In the state's largest urban areas, pockets of jazz culture flourish,[190] and Native American, Mexican American, and Asian American communities produce music and art of their respective cultures.[191] The Oklahoma Mozart Festival in Bartlesville is one of the largest classical music festivals on the southern plains,[192] and Oklahoma City's Festival of the Arts has been named one of the top fine arts festivals in the nation.[190]

The state has a rich history in ballet with five Native American ballerinas attaining worldwide fame. These were Yvonne Chouteau, sisters Marjorie and Maria Tallchief, Rosella Hightower and Moscelyne Larkin, known collectively as the Five Moons. The New York Times rates the Tulsa Ballet as one of the top ballet companies in the United States.[190] The Oklahoma City Ballet and University of Oklahoma's dance program were formed by ballerina Yvonne Chouteau and husband Miguel Terekhov. The University program was founded in 1962 and was the first fully accredited program of its kind in the United States.[193][194]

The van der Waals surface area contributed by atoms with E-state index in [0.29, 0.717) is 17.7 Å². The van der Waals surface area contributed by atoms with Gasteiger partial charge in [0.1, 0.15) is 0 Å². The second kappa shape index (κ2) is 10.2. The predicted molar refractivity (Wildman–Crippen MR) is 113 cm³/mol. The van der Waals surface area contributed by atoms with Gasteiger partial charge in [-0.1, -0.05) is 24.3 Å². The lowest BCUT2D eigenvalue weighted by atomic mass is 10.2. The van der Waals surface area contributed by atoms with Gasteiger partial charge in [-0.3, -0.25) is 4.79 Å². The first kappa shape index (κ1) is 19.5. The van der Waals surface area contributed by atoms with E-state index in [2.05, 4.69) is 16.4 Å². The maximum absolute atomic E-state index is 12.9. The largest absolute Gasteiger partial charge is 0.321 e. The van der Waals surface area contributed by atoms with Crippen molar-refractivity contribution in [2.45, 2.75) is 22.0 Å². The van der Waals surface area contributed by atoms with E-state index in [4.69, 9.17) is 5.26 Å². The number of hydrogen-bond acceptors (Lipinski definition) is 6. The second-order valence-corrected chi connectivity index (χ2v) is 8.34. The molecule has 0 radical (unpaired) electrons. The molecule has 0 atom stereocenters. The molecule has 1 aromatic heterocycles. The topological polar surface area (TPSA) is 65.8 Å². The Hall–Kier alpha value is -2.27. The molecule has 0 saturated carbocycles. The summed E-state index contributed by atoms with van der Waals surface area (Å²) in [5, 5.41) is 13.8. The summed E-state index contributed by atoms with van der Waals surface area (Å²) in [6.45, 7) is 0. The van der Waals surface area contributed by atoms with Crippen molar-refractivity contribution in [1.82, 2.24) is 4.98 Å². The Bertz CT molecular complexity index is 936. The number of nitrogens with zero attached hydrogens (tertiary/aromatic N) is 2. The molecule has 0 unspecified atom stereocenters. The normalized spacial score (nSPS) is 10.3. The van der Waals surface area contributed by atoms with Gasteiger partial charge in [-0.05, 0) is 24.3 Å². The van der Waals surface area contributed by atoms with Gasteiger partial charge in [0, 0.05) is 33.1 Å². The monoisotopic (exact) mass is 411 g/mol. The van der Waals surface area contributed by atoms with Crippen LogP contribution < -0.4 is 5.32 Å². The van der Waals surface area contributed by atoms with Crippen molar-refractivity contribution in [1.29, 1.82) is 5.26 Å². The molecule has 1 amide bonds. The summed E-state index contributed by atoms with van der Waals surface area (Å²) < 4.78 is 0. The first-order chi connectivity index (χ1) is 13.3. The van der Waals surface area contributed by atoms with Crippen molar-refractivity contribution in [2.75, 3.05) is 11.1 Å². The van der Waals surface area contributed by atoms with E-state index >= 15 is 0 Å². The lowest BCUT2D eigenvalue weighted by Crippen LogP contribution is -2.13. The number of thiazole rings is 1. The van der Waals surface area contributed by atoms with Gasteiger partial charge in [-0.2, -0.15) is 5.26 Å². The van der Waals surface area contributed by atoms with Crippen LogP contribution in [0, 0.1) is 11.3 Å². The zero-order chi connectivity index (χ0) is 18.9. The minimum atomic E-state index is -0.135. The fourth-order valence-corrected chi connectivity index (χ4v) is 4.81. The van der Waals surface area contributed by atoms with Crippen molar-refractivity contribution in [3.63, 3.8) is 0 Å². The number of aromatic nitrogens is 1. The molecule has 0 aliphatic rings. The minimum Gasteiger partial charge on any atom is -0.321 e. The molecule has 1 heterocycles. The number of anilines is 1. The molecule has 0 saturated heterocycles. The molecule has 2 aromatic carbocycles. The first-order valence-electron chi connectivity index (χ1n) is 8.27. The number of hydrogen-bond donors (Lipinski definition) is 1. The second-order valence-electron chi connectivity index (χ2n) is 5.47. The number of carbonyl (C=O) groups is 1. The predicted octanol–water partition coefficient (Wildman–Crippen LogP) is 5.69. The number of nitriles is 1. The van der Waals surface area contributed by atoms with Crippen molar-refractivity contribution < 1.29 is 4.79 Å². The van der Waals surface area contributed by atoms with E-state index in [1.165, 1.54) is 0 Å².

In Sand Springs, an outdoor amphitheater called "Discoveryland!" is the official performanc

The state has a rich history in ballet with five Native American ballerinas attaining worldwide fame. These were Yvonne Chouteau, sisters Marjorie and Maria Tallchief, Rosella Hightower and Moscelyne Larkin, known collectively as the Five Moons. The New York Times rates the Tulsa Ballet as one of the top ballet companies in the United States.[190] The Oklahoma City Ballet and University of Oklahoma's dance program were formed by ballerina Yvonne Chouteau and husband Miguel Terekhov. The University program was founded in 1962 and was the first fully accredited program of its kind in the United States.[193][194]